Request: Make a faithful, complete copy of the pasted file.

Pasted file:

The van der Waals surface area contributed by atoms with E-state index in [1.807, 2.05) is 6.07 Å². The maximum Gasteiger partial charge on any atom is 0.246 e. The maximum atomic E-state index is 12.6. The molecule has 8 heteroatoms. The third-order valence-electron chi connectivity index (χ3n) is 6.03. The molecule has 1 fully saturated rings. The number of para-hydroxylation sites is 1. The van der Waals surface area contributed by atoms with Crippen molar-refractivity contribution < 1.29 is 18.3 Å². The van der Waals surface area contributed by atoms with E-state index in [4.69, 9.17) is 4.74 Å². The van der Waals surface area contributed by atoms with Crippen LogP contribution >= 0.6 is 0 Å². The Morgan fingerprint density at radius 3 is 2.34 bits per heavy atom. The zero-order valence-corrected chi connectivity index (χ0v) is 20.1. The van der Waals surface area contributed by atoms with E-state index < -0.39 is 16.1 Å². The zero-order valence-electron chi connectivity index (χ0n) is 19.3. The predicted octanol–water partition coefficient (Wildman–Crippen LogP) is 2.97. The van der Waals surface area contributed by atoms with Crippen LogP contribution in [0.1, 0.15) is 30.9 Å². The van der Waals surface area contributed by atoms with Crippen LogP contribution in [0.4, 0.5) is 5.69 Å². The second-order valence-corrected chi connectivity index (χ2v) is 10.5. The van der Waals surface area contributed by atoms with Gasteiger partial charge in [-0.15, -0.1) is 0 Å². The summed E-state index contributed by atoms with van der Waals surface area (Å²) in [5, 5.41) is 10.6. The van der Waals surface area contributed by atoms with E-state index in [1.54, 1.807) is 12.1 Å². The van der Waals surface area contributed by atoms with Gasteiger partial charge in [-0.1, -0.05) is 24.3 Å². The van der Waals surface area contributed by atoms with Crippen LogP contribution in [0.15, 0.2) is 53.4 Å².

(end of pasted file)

The van der Waals surface area contributed by atoms with E-state index in [1.807, 2.05) is 6.07 Å². The maximum Gasteiger partial charge on any atom is 0.246 e. The maximum atomic E-state index is 12.6. The molecule has 8 heteroatoms. The third-order valence-electron chi connectivity index (χ3n) is 6.03. The molecule has 1 fully saturated rings. The number of para-hydroxylation sites is 1. The van der Waals surface area contributed by atoms with Crippen molar-refractivity contribution < 1.29 is 18.3 Å². The van der Waals surface area contributed by atoms with E-state index in [4.69, 9.17) is 4.74 Å². The van der Waals surface area contributed by atoms with Crippen LogP contribution >= 0.6 is 0 Å². The Morgan fingerprint density at radius 3 is 2.34 bits per heavy atom. The zero-order valence-corrected chi connectivity index (χ0v) is 20.1. The van der Waals surface area contributed by atoms with E-state index < -0.39 is 16.1 Å². The zero-order valence-electron chi connectivity index (χ0n) is 19.3. The predicted octanol–water partition coefficient (Wildman–Crippen LogP) is 2.97. The van der Waals surface area contributed by atoms with Crippen LogP contribution in [0.1, 0.15) is 30.9 Å². The van der Waals surface area contributed by atoms with Crippen LogP contribution in [0.4, 0.5) is 5.69 Å². The second-order valence-corrected chi connectivity index (χ2v) is 10.5. The van der Waals surface area contributed by atoms with Gasteiger partial charge in [-0.15, -0.1) is 0 Å². The summed E-state index contributed by atoms with van der Waals surface area (Å²) in [5, 5.41) is 10.6. The van der Waals surface area contributed by atoms with E-state index in [1.54, 1.807) is 12.1 Å². The van der Waals surface area contributed by atoms with Gasteiger partial charge in [-0.1, -0.05) is 24.3 Å². The van der Waals surface area contributed by atoms with Crippen LogP contribution in [0.15, 0.2) is 53.4 Å².